When you are in debt, you have several options. Bankruptcy, consolidation, settlement, credit counseling, and ignoring the whole mess are all options. What is the best one for your situation? In this article, we’ll take a look at debt settlement, otherwise known as debt resolution.
What is Debt Settlement?
In debt settlement, you and your creditors reach an agreement in which you pay less than you owe. A debt settlement company like Pacific Debt can help you to settle your credit card debt and learn to live debt free.
How Do I Settle?
Debt settlement works best if you are NOT current on your payments. If you are making payments on time, creditors may assume that you are capable of paying back your debt.
Once you convince them that you are unable to pay your debt, they may be more willing to reach a debt settlement agreement. Pacific Debt has an excellent track record of settling accounts and knows which creditors are most like to settle.
Some creditors will insist that you settle in full. Others will settle for far less than you owe.
You will make lump-sum payments to eliminate each debt.
I Don’t Have Money for a Lump Sum Payment
Most people don’t have a savings account large enough to cover their debts. If you did, you’d pay off your debts upfront. Pacific Debt has a solution.
Pacific Debt will set up an escrow account that you deposit money into regularly. Since you will not be paying on your debt, you take that money and set it aside. As it builds up, you settle each debt as you have funds.
How Long Does Debt Settlement Take?
Depending on how much you owe and how much you can set aside, debt settlement can take between 2 and 4 years.
How Much Debt Do I Have to Have?
Pacific Debt requires you to have $10,000 in unsecured debt, generally credit cards, and be unable to make more than minimum payments.
Many people panic when they hit a $15,000 credit card debt amount. Since that is more than most Americans earn in 3 months, a $15000 credit card debt is frightening. Pacific Debt can help.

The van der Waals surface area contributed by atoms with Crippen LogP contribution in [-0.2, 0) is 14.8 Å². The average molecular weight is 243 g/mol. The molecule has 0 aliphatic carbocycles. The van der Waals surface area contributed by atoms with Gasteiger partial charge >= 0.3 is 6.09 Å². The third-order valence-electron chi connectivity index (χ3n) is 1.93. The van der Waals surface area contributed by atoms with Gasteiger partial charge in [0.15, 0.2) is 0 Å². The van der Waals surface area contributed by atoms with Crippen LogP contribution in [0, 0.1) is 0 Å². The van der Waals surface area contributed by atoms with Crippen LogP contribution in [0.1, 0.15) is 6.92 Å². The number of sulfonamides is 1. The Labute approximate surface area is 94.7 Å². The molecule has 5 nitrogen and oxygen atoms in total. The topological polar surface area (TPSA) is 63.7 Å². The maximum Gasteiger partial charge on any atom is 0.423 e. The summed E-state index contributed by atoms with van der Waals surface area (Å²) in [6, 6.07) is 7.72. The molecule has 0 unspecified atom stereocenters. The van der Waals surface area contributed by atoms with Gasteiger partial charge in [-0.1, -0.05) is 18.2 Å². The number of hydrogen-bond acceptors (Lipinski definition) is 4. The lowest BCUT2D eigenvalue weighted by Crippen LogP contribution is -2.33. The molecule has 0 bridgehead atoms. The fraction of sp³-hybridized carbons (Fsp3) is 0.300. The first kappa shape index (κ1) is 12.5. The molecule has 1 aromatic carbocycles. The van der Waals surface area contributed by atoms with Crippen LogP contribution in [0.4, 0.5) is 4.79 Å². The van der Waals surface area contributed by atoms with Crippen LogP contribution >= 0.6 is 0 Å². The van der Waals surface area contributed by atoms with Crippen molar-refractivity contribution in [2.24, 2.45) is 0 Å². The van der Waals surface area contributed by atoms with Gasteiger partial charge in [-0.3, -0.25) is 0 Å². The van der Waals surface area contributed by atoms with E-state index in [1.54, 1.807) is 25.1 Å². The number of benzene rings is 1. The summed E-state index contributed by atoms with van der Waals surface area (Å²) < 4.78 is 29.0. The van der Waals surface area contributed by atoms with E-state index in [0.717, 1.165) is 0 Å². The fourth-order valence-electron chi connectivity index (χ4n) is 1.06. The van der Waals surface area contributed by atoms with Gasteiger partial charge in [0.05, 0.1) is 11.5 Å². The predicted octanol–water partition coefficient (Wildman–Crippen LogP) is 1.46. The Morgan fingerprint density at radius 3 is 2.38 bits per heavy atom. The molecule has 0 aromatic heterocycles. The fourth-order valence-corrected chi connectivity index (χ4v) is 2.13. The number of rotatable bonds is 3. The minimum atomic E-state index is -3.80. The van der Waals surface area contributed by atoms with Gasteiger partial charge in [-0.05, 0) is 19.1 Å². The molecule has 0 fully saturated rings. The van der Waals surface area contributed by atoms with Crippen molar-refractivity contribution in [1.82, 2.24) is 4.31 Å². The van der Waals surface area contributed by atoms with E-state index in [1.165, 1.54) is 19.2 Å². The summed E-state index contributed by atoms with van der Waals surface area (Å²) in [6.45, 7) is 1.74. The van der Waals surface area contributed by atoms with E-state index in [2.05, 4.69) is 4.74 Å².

Can I Settle Student Loan Debt?
Yes, you can settle student loan debt. However, it is not easy. Federal student loans have three options to settle student loans. All three come with a big catch.
- Option 1 – pay off current balance plus accrued interest
- Option 2 – Pay the total principal and half of the interest balance
- Option 3 – Pay 90% of the total principal and balance owed
What is the catch? You must make a lump sum payment within 90 days.
Pacific Debt can work with you or refer you to a trusted partner who can help settle student debt. Get your free debt settlement consultation today.
What are the Drawbacks to Debt Settlement?
If this sounds too good to be true, good for you for thinking about the drawbacks! There are several and these should play into your decision making.
When you stop paying on your debt, your credit score will take a hit. It generally recovers as you pay back your debts. The fact that you settled will show up on your credit report. It can take up to seven years to remove a debt settlement notation from your report.
You may be sent to collections. This comes with its own set of annoyances, from phone calls to letters. Once you have convinced creditors that you are serious about settling, creditors generally settle.
What are Pacific Debt’s Settlement Steps
First, you need to enroll and get a free consultation. You will be given options that may work for you. Choose the best solution for your unique situation.
Next, stop making payments on your unsecured debt. Pacific Debt will help you set up an FDIC insured Special Purpose account. You will make deposits into that account every month.
While the balance grows, Pacific Debt negotiates with your creditors. Your account manager will be in contact every few weeks. As your account grows, your settled debt will be paid off.
It takes about 24 to 36 months.
If you only want to improve your credit scores or lower interest rates, debt settlement is not the way to do it.
If you have questions, contact us today.
For more information, talk with one of our debt specialists today.
Disclaimer: We are not attorneys or accountants and can not give you legal advice. If you have legal or tax questions, you should contact the appropriate expert.